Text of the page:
What are the Causes of Secondary Infertility?

Secondary Infertility

When a couple has already had one child and is trying to conceive again after at least a year of trying, they are said to have secondary infertility. This is a perplexing and perplexing diagnosis. Last time, you had no trouble conceiving.

So, what’s the hold-up?

Infertility can be caused by either the men or the woman, according to Janisthaa, the best infertility clinic in Bangalore. Induced ovulation medicines, in vitro fertilization (IVF), and surgery are all possible treatments.


What is secondary infertility?

Many people believe that primary infertility is more prevalent than secondary infertility. When a couple has never had children and is unable to conceive, this is referred to as primary infertility. However, according to a 2018 review, secondary infertility is the most common type of female infertility. Couples dealing with secondary infertility may be more hesitant to seek help.

How common is secondary infertility?

Both primary and secondary infertility are prevalent. Infertility affects approximately 12.5 percent of couples trying to conceive. Secondary infertility accounts for around 50% of all occurrences of infertility.

What are the causes of secondary infertility in women?

1: Problems with egg quantity or quality: Women are born with a certain number of eggs and are unable to produce more after giving birth. As women reach their forties and beyond, the number of eggs in their ovaries decreases, and the remaining eggs are more likely to have chromosomal issues. Other reasons for a limited number of good quality eggs in women who aren’t concerned about their age include autoimmune or genetic problems, as well as past surgery or radiation.

2: Weight increase or other lifestyle changes: In some people, weight gain can contribute to ovarian dysfunction. Dietary factors may influence fertility. Medications can have an impact on fertility.

3: Problems with the fallopian tubes: Pelvic infections like chlamydia or gonorrhoea can obstruct the fallopian tubes, which transfer eggs from the ovaries to the uterus.

4: Affecting the uterus: During a dilation and curettage (D&C) or Caesarean delivery, scarring can form inside the uterus, causing adhesions that can make future pregnancies difficult. Fibroids or polyps are non-cancerous growths that can obstruct pregnancy. Infection and uterine damage can result from a retained placenta.

5: Breastfeeding: If a mother just breastfeeds her infant, her body will stop ovulating or releasing eggs for fertilization.

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What are the causes of secondary infertility in men?

Testosterone levels have dropped: Testosterone is important for sperm production. Age, injury to the urinary or genital organs, and certain medical diseases can all cause testosterone levels to drop. These circumstances include: Infections of the genital area.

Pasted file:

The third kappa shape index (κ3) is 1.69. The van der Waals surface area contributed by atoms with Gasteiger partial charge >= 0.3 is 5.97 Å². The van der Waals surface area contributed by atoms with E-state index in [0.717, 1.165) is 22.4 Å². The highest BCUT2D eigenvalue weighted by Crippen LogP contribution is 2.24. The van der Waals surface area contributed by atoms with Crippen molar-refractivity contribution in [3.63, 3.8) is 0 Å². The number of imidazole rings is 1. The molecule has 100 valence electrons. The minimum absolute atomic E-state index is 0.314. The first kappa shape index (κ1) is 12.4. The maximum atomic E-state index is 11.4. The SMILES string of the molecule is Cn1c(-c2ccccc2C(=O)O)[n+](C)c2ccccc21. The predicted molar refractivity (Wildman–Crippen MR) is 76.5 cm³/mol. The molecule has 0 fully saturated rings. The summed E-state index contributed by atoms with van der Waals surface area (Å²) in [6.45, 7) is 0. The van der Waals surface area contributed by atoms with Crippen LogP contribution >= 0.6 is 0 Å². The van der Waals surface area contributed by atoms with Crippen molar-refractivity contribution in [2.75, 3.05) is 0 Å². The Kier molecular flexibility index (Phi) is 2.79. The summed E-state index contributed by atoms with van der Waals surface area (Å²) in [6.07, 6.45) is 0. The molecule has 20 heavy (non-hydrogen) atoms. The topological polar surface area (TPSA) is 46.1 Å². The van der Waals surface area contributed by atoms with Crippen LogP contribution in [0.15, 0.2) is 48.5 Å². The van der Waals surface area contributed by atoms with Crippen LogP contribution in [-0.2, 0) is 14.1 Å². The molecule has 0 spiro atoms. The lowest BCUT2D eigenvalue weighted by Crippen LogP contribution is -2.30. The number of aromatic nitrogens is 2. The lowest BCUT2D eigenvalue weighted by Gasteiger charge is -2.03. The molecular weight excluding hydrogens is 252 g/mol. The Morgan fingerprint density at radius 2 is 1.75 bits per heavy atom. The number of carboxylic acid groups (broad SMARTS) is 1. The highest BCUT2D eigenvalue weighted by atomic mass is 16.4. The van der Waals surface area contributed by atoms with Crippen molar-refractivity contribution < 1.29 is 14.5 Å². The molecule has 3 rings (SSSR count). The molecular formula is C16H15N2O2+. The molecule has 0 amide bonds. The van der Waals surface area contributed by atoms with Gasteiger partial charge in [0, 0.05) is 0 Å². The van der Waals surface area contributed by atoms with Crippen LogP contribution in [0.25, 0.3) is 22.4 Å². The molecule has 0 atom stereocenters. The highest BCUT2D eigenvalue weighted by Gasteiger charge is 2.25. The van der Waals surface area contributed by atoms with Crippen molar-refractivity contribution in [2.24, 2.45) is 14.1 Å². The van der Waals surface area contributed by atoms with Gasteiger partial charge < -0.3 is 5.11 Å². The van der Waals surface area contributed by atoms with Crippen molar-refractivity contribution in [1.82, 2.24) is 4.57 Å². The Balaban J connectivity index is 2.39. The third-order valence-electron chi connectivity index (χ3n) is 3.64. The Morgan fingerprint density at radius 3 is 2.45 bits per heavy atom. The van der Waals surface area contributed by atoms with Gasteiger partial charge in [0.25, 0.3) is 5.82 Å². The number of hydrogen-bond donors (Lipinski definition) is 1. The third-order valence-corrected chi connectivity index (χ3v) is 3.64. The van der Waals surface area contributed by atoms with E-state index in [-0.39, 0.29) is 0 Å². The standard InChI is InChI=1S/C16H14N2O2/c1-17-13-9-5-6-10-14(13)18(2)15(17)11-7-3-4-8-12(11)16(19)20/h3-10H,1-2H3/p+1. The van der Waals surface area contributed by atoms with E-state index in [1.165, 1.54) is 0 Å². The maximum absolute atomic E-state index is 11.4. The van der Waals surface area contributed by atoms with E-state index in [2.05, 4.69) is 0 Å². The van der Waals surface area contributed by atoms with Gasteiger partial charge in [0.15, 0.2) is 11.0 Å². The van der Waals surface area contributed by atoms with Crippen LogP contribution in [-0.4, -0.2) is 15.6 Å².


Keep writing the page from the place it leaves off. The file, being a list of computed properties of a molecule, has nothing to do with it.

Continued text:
Genital infections, Thyroid diseases, Diabetes, Tuberculosis, Mumps, Smallpox, Blood diseases.

Poor sperm quality:

Semen is the sperm-carrying fluid. Semen quality tends to deteriorate after the age of 40.

Some medications have an impact on sperm count and quality. Antibiotics and blood pressure medications are among the medications on this list. Treatment for the following disorders can also have an impact on sperm quality.

  1. Prostate cancer.
  2. Enlarged prostate.
  3. Fungal infections.
  4. Stomach acid.
  5. Gout
  6. Urinary tract Infections.

What indicators might you see if you’re having trouble conceiving?

Secondary infertility should be suspected if a man and woman 35 or younger have had unprotected intercourse for at least 12 months (or six months if older than 35). This is especially true for women over 30 with pelvic inflammatory disease, painful periods, irregular menstrual cycles, or miscarriages, as well as men with low sperm counts.


What are treatment options for secondary infertility?

According to Dr. Shwetha of Janisthaa IVF, in vitro fertilisation (IVF) entails daily injections to stimulate the ovaries, a surgical procedure to retrieve eggs, egg fertilisation in a lab to make embryos, embryo growth in the lab, and embryo transfer into the uterus. IVF can make use of egg or sperm donors. A gestational surrogate (a woman unrelated to the child) may be used in IVF to carry the pregnancy to term, though this is not legal in all states or countries. Egg freezing can be done before fertilisation for women who do not have a partner or who want to be fertile in the future.